By Wendy Cole, Senior Editor, REALTOR® Magazine
This weekend REALTOR® magazine Editor in Chief Stacey Moncrieff and I entered Biosphere 2, the 7.2 million cubic ft., sealed glass structure where eight Biospherians famously spent two years growing their own food, recycling their own water and waste, and, according to media accounts, getting on each other’s nerves. The experiment, which started in 1991, was intended to increase understanding of the feasibility of space colonization, by recreating Earth’s natural environments under a series of giant lattice-windowed domes.
While the United States isn’t quite ready to develop a subdivision on Mars, our 90-minute tour of the enclosed rainforest, desert, ocean, and residences revealed how prescient the Biospherians and their funders were. Biosphere 2 (Earth itself was considered the original Biosphere) was a shining example of the potential for sustainable, eco-friendly living back in the day when “green” was nothing more than a color. The facility seemed far more expansive than what I remember from TV and is well worth a visit if you’re in the Tucson area. Continue reading »
As a child, Alison Levine suffered from a life-threatening heart condition that prevented her from even climbing the stairs and therefore couldn’t imagine that she would one day be at nearly the peak of Everest leading the first American women’s expedition to the world’s tallest mountain. On August 24 at the NATIONAL ASSOCIATION OF REALTORS® 2009 Leadership Summit, Levine recounted the lessons she learned trekking the seven summits that took her to the top in business as an associate with Goldman Sachs. Continue reading »
By Robert Freedman, Senior Editor, REALTOR® Magazine
Since the credit crunch hit a couple of years ago, investors have been shying away from tax-exempt bonds. That’s one aspect of the financial crisis that never received that much attention in the media, but the impact of that was severe on state and local housing finance agencies (HFAs), which make low-cost mortgage money available to working households that have trouble qualifying for conventional financing.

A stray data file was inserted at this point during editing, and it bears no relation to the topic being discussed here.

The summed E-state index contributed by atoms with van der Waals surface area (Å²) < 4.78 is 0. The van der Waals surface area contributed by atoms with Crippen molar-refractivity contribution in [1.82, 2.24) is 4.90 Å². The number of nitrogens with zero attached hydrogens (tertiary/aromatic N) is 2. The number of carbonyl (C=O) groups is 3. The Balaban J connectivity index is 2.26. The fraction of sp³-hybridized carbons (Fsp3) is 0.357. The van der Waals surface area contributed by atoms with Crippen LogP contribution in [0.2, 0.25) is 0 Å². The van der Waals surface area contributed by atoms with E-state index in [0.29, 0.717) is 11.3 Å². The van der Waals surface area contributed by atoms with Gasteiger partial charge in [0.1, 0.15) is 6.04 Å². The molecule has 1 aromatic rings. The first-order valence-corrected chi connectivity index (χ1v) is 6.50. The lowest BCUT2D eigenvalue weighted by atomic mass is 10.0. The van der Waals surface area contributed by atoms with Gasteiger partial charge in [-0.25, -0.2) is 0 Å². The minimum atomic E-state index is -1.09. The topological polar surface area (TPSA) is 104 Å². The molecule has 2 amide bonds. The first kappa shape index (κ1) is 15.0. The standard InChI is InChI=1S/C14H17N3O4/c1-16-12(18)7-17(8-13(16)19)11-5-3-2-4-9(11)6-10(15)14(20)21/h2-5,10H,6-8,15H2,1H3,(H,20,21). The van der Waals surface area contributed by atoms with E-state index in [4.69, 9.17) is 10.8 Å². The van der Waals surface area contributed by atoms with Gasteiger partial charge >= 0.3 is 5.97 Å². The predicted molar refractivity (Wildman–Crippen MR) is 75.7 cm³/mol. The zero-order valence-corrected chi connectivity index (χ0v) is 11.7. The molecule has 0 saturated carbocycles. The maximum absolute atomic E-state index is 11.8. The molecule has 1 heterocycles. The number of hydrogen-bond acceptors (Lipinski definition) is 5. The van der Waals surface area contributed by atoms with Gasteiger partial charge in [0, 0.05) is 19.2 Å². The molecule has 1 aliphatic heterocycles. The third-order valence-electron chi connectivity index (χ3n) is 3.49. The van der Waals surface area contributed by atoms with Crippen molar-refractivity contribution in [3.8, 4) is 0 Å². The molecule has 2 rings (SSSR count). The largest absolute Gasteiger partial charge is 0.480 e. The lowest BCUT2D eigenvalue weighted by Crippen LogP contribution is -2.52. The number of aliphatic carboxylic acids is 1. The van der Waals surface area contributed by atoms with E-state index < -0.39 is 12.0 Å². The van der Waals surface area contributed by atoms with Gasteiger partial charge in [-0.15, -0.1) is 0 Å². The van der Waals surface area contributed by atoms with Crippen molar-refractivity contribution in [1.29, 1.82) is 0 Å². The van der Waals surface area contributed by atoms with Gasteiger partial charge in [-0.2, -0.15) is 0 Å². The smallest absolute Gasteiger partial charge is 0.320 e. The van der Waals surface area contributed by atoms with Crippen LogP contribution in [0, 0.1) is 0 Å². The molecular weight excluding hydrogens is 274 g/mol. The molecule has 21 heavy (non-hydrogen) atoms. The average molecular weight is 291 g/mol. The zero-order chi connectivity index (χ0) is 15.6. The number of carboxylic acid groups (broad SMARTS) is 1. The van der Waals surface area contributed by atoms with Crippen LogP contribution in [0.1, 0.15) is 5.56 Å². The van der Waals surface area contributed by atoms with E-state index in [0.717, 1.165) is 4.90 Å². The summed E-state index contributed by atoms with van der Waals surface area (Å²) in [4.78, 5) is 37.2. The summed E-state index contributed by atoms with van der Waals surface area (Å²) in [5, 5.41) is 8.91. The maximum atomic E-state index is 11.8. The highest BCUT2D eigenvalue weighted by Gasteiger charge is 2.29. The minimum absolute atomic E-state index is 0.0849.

Like FHA, VA, and the Rural Housing Service (the old Farmer’s Home Administration), these state and local HFAs help make homeownership possible in a responsible way. That is, the loans are structured in ways that take into account the household’s ability to pay. And they almost always require some kind of financial counseling.
If the HFAs were sorely missed these last two years, then it’s indeed good news that investors are starting to invest in tax-exempt bonds again, because these bonds are how HFAs generate their low-cost money for making loans to eligible home buyers. Continue reading »
By Erica Christoffer, Contributing Editor, REALTOR® Magazine
A recent study released by CEOs for Cities shows homes located in walking-friendly neighborhoods–with nearby amenities such as parks, schools, libraries, restaurants, and coffee shops–sell at higher prices than homes in less walkable neighborhoods.
By Brian Summerfield, Online Editor, REALTOR® Magazine
As many of you have probably heard, Whole Foods CEO John Mackey recently caught some flak for writing an op-ed piece in the Wall Street Journal opposing any new health care entitlements on the grounds that they would have to be financed with major deficit spending.
Mackey’s article sparked a wave of outrage among political progressives, many of them Whole Foods customers. His arguments even instigated an organized boycott of the grocer that currently numbers in the tens of thousands. This is just one instance that demonstrates how high emotions run in this debate, and some claim the intense passions we’re seeing expressed on both sides of the political spectrum are about more than just health care.
Is that true? In a sense, yes. Emotions aside, the health care debate boils down to distinct philosophies concerning the proper role of government and the private sector, as well as conceptions of rights. Continue reading »